Unsolved problems

I saw a lot of pain yesterday. I will see more pain today.

Pain from women saying that it’s back to the whisper network for them. Pain from women acknowledging the many faults of whisper networks.

Pain from women who do not want to be chilled — and who yet find themselves in the far north, with the wolves circling.

Pain from women who have seen their colleagues fail them before, and before, and before — and who have less hope now that the future of libraries will be any better.

Pain from women who fear that licenses were issued yesterday — licenses to maintain the status quo, licenses to grind away the hopes and dreams of those women in libraries who want to change the world (or who simply want to catalog books in peace and go home at the end of the day).

Above all, pain from women whose words are now constrained by the full force of the law — and who are now the target of every passerby who has much time and little empathy.

I will speak plainly: Lisa Rabey and nina de jesus did a brave thing, a thing that could never have rebounded to their personal advantage no matter the outcome of the lawsuit. I respect them, and I wish them whatever peace they can find after this.

I will speak bluntly to men in the library profession: regardless of what you think of the case that ended yesterday — regardless of what you think of Joe Murphy’s actions or of the actions of Team Harpy — sexual harassment in our profession is real; the pain our colleagues experience due to it is real.

It remains an unsolved problem.

It remains our unsolved problem.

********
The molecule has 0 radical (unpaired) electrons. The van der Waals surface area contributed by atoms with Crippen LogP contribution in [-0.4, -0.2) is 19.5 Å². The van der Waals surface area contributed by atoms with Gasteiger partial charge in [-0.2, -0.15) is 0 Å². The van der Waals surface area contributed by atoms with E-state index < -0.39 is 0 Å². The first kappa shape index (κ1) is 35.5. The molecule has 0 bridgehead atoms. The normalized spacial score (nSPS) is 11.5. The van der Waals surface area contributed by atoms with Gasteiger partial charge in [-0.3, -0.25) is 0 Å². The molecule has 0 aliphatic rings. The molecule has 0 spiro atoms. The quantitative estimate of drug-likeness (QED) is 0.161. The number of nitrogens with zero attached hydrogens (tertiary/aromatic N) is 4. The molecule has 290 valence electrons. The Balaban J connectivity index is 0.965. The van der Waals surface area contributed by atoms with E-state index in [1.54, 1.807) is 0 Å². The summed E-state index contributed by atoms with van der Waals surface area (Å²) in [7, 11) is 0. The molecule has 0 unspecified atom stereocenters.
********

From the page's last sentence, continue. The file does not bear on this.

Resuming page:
We must do our part to fix it.

Not sure how? Neither am I. But at least as librarians and library workers, we have access to plenty of tools to learn, to listen.

Time to roll up our sleeves.

CC BY-NC 4.0 Unsolved problems by Galen Charlton is licensed under a Creative Commons Attribution-NonCommercial 4.0 International License.

6 thoughts on “Unsolved problems

  1. [Comment from an IP address in a netblock belonging to Euro RSCG Healthview, Inc. removed. Your humble blog operator notes that Euro RSCG Healthview is a marketing firm and a member of a conglomerate, Havas Worldwide, that includes “reputation management” among its services. I didn’t realize I needed the scent of astroturf this morning… and come to think of it, I still don’t need it. I regretfully must decline your invitation to perform anatomically difficult acts on myself, but I am nonetheless hanging onto it for the sake of posterity.]

  2. Well said. I’ve been trying to wrap my head around this all day and these are the best comments I’ve read thus far.

  3. [Your message of 100% faux agreement, I see through it! Also, I’m pretty sure that reclaiming homophobic slurs doesn’t in fact work that way. Props for using Tor, though!]

  4. One thing I didn’t really see discussed during the whole thing was useful tools for action in the moment. Perhaps concrete discussion of how to respond to unwanted advances or touching would be useful. “No, I’m not interested.” “Please stop touching me.”

    I understand the issues in focusing on the target rather than the perpetrator, but with skeeviness like the stories being told in this case, the perpetrator thrives on the unwillingness of so many women to just speak directly to what he’s doing. (I’ve been one of those women.)

    1. One good resource I’ve found for tools and policies for addressing harassment at conferences is the Geek Feminism wiki. The Ada Initiative runs Ally Skills Workshops that look useful (I’m hoping to attend one in due course). Andromeda Yelton’s blog post about the American Librarian Association code of conduct is also useful.

      I can’t speak to what women should be doing in the moment when they get harassed — all I know is that more men need to know what to look for and how to respectfully and usefully intervene.

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